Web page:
Mutations are mainly responsible for cancer development and growth. In recent years, there is a growing interest in deciphering mutational signatures which use every somatic point mutation in the cancer genome to explore tumor mutational processes and classify tumors. This project begun with an interest to identify an alternative signature set to exploit the power of nearby nucleotide information ignored by the COSMIC SBS mutational signatures, now referred as the extended NxSxN SBS-signature in our publication. The extended NxSxN SBS-signatures use one nucleotide apart from the trinucleotide context (NxSxN vs NSN), where S is the single base substitution, x are the neglected bases, and Ns are the nucleotides around the substitution. Using this motif we could identify a new set of mutational signatures.
We then faced a difficult question by having a brand-new set of mutational signatures: How does it compare to the COSMIC signatures? What can we learn about the tumor mutational processes by applying these signatures?
We addressed these questions by developing tools to map each signature to the known COSMIC SBS signature set and to find associated mutations of each mutational signatures. We discovered that our NxSxN SBS-signature set contains surrogate signatures and novel signatures when compared to the COSMIC SBS signature definitions. Our NxSxN SBS-signatures include a slightly improved version of homologous recombination deficiency signature (SBS-EX3), combining the COSMIC SBS signature set with our novel signatures can increase the power of classification on datasets. Meanwhile, we noticed some well-known cancer drivers are strongly associated with mutational signatures. We than began to question whether our method developed for mutational signature analysis can be applied to distinguish passenger mutations from driver mutations.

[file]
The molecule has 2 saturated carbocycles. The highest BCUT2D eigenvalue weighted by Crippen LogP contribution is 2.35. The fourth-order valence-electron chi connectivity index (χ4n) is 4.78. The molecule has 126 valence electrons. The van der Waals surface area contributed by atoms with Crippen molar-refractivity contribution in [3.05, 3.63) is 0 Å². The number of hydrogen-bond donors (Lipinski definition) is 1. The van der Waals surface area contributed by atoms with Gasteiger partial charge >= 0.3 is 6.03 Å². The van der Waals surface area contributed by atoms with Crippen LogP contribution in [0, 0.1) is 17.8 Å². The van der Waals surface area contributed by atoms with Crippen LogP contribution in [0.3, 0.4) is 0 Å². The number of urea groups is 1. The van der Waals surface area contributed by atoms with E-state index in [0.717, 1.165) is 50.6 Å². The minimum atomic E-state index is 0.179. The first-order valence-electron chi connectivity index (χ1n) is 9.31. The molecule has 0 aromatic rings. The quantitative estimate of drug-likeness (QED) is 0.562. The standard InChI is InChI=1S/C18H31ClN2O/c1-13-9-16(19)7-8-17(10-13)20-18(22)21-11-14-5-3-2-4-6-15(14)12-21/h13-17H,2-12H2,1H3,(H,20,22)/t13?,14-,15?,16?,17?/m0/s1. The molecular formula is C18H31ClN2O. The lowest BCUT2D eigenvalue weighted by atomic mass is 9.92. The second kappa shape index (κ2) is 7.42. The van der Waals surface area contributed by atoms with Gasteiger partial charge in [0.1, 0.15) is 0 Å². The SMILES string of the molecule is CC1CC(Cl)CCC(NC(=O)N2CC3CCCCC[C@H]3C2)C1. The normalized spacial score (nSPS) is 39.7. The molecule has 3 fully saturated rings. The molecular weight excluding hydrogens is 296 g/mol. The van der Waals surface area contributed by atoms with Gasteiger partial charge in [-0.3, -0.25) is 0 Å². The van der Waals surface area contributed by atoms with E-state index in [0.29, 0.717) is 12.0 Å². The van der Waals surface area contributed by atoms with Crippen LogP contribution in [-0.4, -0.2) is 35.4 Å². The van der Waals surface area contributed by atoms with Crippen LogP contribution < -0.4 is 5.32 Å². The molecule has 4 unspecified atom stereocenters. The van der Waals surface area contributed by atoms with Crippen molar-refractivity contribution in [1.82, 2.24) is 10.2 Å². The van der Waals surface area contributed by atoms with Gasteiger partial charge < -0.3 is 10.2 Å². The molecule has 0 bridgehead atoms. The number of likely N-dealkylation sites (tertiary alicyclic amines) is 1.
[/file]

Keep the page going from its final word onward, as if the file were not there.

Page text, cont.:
After modelling these dependencies, we created sigDriver, a tool specialized in using mutational signatures to discover driver mutations. Astonishingly our tool is able to reproduce known drivers such as TERT, PIK3CA, PTEN while providing information on which mutational signature(s) they present the strongest association. Meanwhile, our tool provides a different perspective to driver discovery in the non-coding region. sigDriver takes a search-then-annotate approach, which means the driver search is not bounded by databases about (non-)coding elements but searches across the whole genome in an unbiased fashion. Our analysis on a cohort of 3813 whole genome sequenced tumors revealed putative driver mutations on the coding region affecting genes such as MAPKAPK2, PLEKHS1 and ADGRG6.
If you are curious whether sigDriver or our mutational signatures can provide new insights into your dataset, try it out: https://github.com/wkljohn/sigDriver. For the full manuscript presenting the candidate driver mutations and a detailed description of you approach please read our publication.